The current president, a member of the Democratic Party of Equatorial Guinea (PDGE), will have as rivals Andres Esono Ondo, from the Convergence for Social Democracy of Equatorial Guinea (CPDS), and Monsuy Asumu, from the Social Democratic Coalition Party (PCSD). .

The PDGE also aspires to maintain its tight control of both houses of Parliament. It currently has 99 of the 100 seats in the National Assembly and 55 elected seats in the Senate -- which has 70 seats, although 15 are directly appointed by the president.

The elections are also the first to be held since the authorities' decision to outlaw in 2018 the activities of the main opposition party, Ciudadanos por la Innovación (CI), which has operated since then in exile due to the arrest of its main officials.

The electoral campaign has been marred by Malabo's accusations against Spain, France and the United States for alleged "electoral interference" by participating in a CPDS act. "We do not understand the presence of diplomatic agents from these countries at meetings of political parties," said Equatorial Guinea's Foreign Minister, Simeón Oyono Esono Angüé.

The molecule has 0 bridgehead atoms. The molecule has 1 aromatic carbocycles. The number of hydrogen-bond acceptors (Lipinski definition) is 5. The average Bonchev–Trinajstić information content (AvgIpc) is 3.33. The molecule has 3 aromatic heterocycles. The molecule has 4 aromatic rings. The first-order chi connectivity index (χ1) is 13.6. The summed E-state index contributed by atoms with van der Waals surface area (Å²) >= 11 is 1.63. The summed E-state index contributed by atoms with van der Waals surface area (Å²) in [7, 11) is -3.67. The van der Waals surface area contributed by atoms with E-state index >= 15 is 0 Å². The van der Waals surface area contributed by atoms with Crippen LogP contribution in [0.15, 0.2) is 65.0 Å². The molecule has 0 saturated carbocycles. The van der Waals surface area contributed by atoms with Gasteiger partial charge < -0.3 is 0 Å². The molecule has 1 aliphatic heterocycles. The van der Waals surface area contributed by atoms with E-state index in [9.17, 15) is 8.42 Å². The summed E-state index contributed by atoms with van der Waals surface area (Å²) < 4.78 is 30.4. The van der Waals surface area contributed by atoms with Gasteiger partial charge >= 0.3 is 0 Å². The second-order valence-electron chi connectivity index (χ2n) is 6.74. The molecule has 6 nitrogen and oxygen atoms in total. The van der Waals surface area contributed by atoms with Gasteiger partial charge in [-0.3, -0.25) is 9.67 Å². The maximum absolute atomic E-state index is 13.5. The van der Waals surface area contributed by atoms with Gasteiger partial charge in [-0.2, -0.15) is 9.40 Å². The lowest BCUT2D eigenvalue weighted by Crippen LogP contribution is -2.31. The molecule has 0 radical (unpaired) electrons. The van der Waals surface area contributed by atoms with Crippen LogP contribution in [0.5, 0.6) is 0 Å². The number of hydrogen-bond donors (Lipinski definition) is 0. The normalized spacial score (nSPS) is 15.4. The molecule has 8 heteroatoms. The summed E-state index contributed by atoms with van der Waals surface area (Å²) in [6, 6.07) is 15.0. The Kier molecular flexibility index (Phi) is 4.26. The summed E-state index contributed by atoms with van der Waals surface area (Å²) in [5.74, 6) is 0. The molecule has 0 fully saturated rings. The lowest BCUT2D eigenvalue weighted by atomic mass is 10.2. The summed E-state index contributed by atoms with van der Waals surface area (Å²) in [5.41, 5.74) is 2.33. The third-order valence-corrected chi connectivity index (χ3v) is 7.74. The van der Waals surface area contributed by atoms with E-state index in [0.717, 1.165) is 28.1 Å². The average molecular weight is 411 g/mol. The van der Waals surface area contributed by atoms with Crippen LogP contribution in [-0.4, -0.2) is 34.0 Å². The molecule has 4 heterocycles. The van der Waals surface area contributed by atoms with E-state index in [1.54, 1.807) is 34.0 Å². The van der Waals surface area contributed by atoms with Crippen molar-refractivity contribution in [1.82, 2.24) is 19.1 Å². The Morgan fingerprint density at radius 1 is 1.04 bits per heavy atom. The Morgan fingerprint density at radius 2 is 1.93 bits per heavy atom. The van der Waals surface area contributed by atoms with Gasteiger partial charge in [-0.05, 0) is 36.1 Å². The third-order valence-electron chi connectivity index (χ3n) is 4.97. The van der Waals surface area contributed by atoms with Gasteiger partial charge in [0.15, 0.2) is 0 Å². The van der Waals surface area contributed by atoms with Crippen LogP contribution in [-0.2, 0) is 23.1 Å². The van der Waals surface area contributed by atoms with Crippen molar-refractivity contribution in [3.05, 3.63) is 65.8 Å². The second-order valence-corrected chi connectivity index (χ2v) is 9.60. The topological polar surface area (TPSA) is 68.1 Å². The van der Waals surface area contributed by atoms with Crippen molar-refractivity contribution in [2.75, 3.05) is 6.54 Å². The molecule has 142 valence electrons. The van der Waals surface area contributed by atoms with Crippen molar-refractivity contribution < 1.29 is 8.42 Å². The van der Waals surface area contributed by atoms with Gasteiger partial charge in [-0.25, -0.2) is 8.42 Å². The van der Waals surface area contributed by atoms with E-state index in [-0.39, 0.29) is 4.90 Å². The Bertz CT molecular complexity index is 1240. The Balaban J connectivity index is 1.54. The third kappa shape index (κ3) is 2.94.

The accusations were rejected by the CPDS, which indicated in a statement that it "informed in writing" the Ministry of the Interior about the act, intended to present its electoral program, and informed the Government that among the guests were representatives of the diplomatic corps, without Malabo will present "any objection".

"The CPDS deeply regrets the virulent attitude of the PDGE government against the diplomatic missions of Spain, France and the United States accredited in our country, which makes clear and recalls its eternal frivolity in diplomatic relations with these Western countries," he stressed, while that the Government of Pedro Sánchez rejected the accusations of the authorities of the African country.